[Libs-Or] new books available for ILL from the Oregon State Library

Ann Reed ann.reed at state.or.us
Tue Jul 8 13:59:43 PDT 2014

The following new titles are available for interlibrary loan from the Oregon State Library.
Most library staff are able to use their library's interlibrary loan service to borrow professional development material. However, if you do not have access to these services or are not currently affiliated with a library, please contact me so we can work out alternative options for borrowing the material.

[book1.jpg]  Irons, Kati. Film Programming for Public Libraries. Chicago: ALA, 2014.  025.2873 Irons.  Isbn 9780838911976.
Screening movies is a fun, engaging way to bring people of all ages into the library, and this book offers the tools to make movie programming a reality at any public library. Irons, a public librarian who has overseen a county-wide movie program, offers a complete guide to creating, mounting, running, and evaluating a successful program, including
*        Guidance on developing movie programming at the library as a component of community outreach, with tips for making the case to stakeholders
*        Ideas for developing program themes and selecting the best titles for a movie series, plus several resource lists
*        A succinct primer on the legal issues involved with showing movies at the library, and a breakdown of the different kinds of licensing agreements
*        A chapter discussing equipment and technology needs
*        Advice for effectively marketing film programming
>From selling the idea to administrators and partnering with community groups, to selecting great movies and tackling permissions issues, this guide from the Public Library Association (PLA) is an all-in-one resource for movie programming just add popcorn!

[book2.jpg]Berger, Sidney E.  Rare Books and Special Collections. Chicago: ALA, 2014. 025.2816 Berge.   Isbn 978-1555709648

>From cuneiform, coins, and codices to prints, drawings, photographs, and maps, departments of rare books and special collections are the premier repositories of significant printed and manuscript works and artifacts. Entrusted with the responsibility of preserving the records of history and culture, these institutions enable access to millions of source materials. Berger, a veteran of rare book and special collections, offers a landmark examination of this field, aimed at practitioners in the library field, instructors teaching courses on the subject, booksellers, private collectors, historians, bibliophiles, and others involved in rare and unique materials. Showing readers everything they need to know about rare books and special collections, this wide-ranging book offers coverage of such key topics as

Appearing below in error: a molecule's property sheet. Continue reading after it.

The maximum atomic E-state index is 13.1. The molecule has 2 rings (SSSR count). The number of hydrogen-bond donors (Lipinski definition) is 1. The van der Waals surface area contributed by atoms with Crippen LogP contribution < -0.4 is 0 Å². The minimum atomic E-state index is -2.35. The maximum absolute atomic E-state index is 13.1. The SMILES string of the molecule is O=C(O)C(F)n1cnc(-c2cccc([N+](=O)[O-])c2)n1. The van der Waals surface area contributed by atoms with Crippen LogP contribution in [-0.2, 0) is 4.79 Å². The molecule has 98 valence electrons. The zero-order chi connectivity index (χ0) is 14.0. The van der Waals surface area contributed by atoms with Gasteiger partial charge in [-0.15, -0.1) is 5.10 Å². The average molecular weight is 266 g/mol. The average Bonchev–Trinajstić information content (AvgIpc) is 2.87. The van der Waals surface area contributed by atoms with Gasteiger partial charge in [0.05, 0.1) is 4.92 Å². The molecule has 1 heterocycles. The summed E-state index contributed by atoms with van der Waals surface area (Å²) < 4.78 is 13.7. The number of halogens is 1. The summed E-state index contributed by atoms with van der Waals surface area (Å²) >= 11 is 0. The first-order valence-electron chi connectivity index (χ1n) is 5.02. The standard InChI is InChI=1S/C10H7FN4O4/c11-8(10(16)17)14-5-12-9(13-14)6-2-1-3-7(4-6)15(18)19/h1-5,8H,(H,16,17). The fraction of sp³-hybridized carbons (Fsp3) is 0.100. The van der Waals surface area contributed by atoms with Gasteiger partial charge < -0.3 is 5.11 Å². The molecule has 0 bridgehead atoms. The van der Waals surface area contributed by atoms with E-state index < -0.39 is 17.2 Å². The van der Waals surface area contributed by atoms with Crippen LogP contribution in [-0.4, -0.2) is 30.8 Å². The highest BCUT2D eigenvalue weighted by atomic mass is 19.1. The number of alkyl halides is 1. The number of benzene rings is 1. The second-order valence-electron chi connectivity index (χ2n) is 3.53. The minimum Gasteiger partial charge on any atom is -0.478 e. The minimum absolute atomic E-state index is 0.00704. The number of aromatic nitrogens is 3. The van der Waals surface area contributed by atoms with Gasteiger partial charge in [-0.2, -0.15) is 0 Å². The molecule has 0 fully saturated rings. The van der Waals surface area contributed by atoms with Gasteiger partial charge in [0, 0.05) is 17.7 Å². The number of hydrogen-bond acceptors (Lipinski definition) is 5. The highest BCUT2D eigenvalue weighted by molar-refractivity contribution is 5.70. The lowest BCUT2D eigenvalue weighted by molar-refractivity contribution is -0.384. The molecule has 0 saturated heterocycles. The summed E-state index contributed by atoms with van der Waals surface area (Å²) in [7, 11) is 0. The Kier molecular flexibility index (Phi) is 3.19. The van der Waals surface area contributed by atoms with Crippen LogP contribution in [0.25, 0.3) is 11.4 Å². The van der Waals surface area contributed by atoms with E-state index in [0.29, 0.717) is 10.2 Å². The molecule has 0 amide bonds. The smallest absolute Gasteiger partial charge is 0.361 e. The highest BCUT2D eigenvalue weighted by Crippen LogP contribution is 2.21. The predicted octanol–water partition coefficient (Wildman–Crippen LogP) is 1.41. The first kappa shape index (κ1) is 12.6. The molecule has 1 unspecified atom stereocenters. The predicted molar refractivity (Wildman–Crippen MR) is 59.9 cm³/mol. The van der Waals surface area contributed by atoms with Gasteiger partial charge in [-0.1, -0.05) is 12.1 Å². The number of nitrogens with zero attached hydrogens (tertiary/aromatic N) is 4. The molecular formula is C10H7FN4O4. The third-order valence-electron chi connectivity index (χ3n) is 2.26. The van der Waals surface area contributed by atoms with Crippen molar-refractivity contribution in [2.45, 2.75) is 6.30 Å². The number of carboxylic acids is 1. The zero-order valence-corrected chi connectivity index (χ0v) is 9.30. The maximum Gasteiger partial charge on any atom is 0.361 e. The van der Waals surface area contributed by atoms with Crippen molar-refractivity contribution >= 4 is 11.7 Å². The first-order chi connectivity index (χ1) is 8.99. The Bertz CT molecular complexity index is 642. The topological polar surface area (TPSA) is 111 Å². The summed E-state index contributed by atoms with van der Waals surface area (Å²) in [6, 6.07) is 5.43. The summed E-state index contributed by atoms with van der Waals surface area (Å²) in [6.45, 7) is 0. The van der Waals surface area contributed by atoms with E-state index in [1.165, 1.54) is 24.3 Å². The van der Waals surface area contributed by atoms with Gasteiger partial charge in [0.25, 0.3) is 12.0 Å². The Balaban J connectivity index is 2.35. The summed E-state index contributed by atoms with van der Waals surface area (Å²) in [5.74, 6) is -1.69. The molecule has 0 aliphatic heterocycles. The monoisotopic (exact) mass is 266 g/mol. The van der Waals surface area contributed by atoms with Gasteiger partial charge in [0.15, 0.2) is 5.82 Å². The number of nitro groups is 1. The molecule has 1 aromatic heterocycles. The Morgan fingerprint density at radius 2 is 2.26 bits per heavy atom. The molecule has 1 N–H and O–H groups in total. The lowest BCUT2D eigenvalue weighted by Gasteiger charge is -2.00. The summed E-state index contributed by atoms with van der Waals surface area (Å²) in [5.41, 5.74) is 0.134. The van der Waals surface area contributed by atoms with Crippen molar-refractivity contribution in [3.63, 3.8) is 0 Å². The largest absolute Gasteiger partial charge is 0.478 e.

*        The profession s history and its relevance in the face of an increasingly digital world
*        Archives relationship to the special collections department and their role in the wider institution
*        Collection development, cataloging, processing, physical layout, and other operational functions, with coverage of acquisition sources and methods
*        What everyone needs to know about the physical materials in their care, including preservation, conservation, and restoration, storage, handling, and security
*        Reference and outreach services, including a look at exhibitions and tours
*        Fundraising and financial management
*        Legal and ethical issues
*        Forgeries, fakes, and facsimiles
*        Bibliography and its impact on the rare book world, including a look at booksellers, donors, and auctions
*        The present state of books in our digital environment
*        The vocabulary of the trade
Rare Books and Special Collections presents a meticulous and systematic understanding of this growing field.

Be sure to check out our Library and Information Science (LIS) blog (http://osl-lis.blogspot.com/) to discover the most recent additions to our LIS collection and search our catalog (http://oregon.gov/OSL/index.shtml) for our complete holdings. The library science collection is meant to support the whole Oregon library community. The Library Development Division welcomes your suggestions for acquisitions - see the blog for an input form or email us!

This collection is supported in whole by the Institute of Museum and Library Services through the Library Services and Technology Act, administered by the Oregon State Library.
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Ann Reed, Federal Programs Coordinator
Oregon State Library
Library Development Services
250 Winter St.
Salem, OR 97301
ann.reed at state.or.us
phone 503-378-5027
fax 503-378-6439

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